Above all, working women value being treated with respect at work and job security, but only two-thirds agreed their manager treats them with respect

Managing work and family life

The prospect of having to juggle their working lives with caring responsibilities weighs heavily on young women. Many talked about grappling with this dilemma early on – would they have to sacrifice their careers (or accept a pause), or would they decide that work fulfilment was more important than becoming a mother? 

“It seems really hard for me to get my head around it – to have children and maintain the job that I’m doing. So … I have kind of told myself that I don’t want to have them. But sometimes I question that – If I would actually like to, or if it is too hard.” Brisbane, working woman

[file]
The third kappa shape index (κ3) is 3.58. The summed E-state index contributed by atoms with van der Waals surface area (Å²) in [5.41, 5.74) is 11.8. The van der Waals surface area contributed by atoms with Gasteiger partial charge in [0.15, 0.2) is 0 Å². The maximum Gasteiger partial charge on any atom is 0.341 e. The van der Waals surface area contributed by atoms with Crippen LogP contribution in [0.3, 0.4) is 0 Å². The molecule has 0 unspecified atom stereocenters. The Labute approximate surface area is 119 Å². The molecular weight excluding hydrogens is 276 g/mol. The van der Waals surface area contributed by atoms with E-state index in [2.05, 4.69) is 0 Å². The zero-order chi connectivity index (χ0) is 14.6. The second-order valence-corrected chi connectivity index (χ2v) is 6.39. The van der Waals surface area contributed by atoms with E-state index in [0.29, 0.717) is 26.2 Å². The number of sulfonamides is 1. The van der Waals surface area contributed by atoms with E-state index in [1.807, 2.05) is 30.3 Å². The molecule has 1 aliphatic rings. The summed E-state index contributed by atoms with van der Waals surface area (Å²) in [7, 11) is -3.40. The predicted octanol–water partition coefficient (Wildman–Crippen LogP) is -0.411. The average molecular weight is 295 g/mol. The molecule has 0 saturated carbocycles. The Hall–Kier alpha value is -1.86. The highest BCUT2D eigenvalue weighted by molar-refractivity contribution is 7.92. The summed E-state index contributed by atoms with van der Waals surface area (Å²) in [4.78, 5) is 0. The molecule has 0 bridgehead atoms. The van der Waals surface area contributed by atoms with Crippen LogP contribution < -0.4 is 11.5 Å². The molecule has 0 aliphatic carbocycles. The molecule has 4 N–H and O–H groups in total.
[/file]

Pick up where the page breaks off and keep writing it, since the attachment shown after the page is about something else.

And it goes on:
Women dealt with these predicaments in different ways. For some, the decision was easy, but the “how” was yet to be determined. Several spoke about an expectation that as mothers, they need to go to greater lengths to shape their working lives around their caring responsibilities. 

While all working women mentioned the struggle in achieving a good work-life balance, this was most marked for mothers. Although some mothers welcomed the mental stimulation of work, the high cost of childcare meant that some could not justify working “against the day care bill.”

Discrimination and harassment

Just three in five Australian women (61%) agreed that women and men are treated equally in their workplace. Women gave examples of the subtle and not so subtle ways in which they experienced gender discrimination. Less overt forms of discrimination included being spoken over, not being taken seriously and having to present themselves differently to receive the same level of respect as their male counterparts.